Britain's prime minister, Theresa May, has warned that waiting for the United Nations to authorise military action in future would effectively give Russia a veto on British foreign policy, as she defended her decision to join United States and France in launching air and missile strikes against Syria.

She faced down her critics in a heated debate in the House of Commons, insisting the UK needed to act rapidly to prevent further chemical attacks in Syria. 

She said:  “I am absolutely clear that it is parliament’s responsibility to hold me to account for such decisions – and parliament will do so.  But it is my responsibility as prime minister to make these decisions. And I will make them."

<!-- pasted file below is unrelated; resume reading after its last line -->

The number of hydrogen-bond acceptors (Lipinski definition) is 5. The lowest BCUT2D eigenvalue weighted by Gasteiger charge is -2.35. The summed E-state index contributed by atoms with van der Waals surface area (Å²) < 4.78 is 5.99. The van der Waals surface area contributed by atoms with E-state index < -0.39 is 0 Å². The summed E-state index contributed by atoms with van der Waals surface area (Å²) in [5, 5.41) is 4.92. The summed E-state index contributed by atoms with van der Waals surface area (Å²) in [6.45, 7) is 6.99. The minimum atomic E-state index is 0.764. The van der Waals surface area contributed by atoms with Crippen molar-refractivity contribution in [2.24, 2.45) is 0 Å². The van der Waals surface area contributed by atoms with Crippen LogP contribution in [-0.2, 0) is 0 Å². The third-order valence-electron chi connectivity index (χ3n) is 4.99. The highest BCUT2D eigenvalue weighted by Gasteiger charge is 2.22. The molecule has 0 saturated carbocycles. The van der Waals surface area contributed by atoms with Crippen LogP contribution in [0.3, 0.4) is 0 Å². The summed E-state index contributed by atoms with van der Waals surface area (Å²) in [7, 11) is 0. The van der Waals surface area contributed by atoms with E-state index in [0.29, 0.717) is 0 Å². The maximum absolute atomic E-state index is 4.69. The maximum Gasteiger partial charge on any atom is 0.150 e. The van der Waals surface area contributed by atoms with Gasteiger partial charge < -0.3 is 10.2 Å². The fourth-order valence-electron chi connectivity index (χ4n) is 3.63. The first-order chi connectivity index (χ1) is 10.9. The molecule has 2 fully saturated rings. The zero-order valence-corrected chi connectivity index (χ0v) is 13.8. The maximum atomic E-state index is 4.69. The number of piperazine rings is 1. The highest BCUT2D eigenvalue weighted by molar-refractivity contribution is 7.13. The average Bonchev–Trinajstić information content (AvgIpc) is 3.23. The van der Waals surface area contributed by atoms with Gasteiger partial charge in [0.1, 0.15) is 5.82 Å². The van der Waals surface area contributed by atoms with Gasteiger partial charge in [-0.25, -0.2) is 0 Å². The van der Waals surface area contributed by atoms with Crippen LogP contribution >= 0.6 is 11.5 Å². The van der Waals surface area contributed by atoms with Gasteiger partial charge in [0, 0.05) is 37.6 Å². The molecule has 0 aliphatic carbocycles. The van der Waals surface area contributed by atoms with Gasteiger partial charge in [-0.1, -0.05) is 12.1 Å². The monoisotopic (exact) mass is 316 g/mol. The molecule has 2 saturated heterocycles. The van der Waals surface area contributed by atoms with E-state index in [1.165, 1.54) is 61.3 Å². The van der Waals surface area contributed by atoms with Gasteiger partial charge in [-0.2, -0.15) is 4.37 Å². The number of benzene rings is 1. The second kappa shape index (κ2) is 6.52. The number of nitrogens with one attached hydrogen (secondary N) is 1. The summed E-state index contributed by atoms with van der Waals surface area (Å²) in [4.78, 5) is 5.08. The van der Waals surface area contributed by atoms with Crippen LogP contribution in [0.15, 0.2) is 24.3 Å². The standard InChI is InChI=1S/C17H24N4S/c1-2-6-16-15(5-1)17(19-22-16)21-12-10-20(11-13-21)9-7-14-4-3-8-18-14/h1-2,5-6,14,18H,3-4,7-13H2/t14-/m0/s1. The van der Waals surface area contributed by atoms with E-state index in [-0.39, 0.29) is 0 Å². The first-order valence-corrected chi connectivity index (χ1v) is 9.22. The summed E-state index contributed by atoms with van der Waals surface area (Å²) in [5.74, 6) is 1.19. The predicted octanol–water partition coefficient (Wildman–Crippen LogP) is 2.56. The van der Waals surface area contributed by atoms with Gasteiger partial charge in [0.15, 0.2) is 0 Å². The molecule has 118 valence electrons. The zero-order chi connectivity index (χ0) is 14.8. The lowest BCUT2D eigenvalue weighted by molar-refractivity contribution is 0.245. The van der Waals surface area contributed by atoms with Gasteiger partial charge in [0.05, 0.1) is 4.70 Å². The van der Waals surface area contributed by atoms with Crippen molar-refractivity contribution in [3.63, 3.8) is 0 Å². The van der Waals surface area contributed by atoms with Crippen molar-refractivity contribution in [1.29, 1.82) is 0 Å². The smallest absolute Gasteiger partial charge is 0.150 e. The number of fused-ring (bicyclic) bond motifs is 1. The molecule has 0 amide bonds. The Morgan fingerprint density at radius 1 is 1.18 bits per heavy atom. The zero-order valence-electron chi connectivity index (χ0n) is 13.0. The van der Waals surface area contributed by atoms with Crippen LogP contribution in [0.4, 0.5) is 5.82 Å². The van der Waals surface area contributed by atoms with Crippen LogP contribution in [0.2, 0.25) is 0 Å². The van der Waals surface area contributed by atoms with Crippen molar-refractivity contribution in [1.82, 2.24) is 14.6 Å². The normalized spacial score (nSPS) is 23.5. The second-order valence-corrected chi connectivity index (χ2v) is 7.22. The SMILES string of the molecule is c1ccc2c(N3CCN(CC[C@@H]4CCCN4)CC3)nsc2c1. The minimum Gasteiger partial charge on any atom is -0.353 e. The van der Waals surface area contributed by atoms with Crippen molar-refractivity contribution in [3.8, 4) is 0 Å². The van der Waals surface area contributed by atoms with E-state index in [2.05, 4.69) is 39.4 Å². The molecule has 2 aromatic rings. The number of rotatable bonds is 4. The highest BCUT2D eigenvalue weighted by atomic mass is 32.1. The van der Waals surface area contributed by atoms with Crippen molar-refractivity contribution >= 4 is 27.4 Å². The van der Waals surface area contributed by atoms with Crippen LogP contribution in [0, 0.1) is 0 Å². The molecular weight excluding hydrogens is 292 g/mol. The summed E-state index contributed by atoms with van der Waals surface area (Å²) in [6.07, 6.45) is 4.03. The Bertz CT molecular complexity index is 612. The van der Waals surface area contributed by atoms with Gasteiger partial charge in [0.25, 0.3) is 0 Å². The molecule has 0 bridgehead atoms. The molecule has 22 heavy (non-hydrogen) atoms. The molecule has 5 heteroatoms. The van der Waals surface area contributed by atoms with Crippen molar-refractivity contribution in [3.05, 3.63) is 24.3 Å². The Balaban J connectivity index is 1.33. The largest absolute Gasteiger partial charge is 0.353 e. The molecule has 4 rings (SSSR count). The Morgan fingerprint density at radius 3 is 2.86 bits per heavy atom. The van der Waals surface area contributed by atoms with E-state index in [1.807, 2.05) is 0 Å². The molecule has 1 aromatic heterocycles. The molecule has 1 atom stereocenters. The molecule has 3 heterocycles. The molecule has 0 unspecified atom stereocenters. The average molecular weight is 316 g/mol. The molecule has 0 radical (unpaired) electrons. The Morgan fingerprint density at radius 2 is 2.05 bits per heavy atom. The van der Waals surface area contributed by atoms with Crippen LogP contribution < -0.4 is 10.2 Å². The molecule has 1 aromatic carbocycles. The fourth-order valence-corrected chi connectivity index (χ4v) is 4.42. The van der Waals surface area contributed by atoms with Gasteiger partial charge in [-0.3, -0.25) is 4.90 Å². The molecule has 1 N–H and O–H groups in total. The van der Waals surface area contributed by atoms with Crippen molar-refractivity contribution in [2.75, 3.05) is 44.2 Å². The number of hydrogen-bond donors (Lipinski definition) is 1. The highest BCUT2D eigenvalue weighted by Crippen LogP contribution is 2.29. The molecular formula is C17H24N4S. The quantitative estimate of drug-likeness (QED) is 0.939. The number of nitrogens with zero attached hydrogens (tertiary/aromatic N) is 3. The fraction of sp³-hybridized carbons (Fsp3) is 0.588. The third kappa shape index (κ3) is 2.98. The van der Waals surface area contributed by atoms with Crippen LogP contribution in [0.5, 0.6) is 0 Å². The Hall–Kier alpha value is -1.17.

However, Labour leader, Jeremy Corbyn, said the airstrikes were “legally questionable” and that parliament should have been given the chance to approve the action, which he suggested was at “the whims” of the US president, Donald Trump.

Corbyn also called for a renewed diplomatic effort by the UK government and its allies to bring peace to the region.

Prime Minister, Theresa May warned: “The leader of the opposition has said that he can ‘only countenance involvement in Syria if there is UN authority behind it’. The house should be clear that would mean a Russian veto on our foreign policy.”

May also denied that Britain had joined the US-led airstrikes at the request of  Donald Trump, insisting it was the “legally and moral right” thing to do.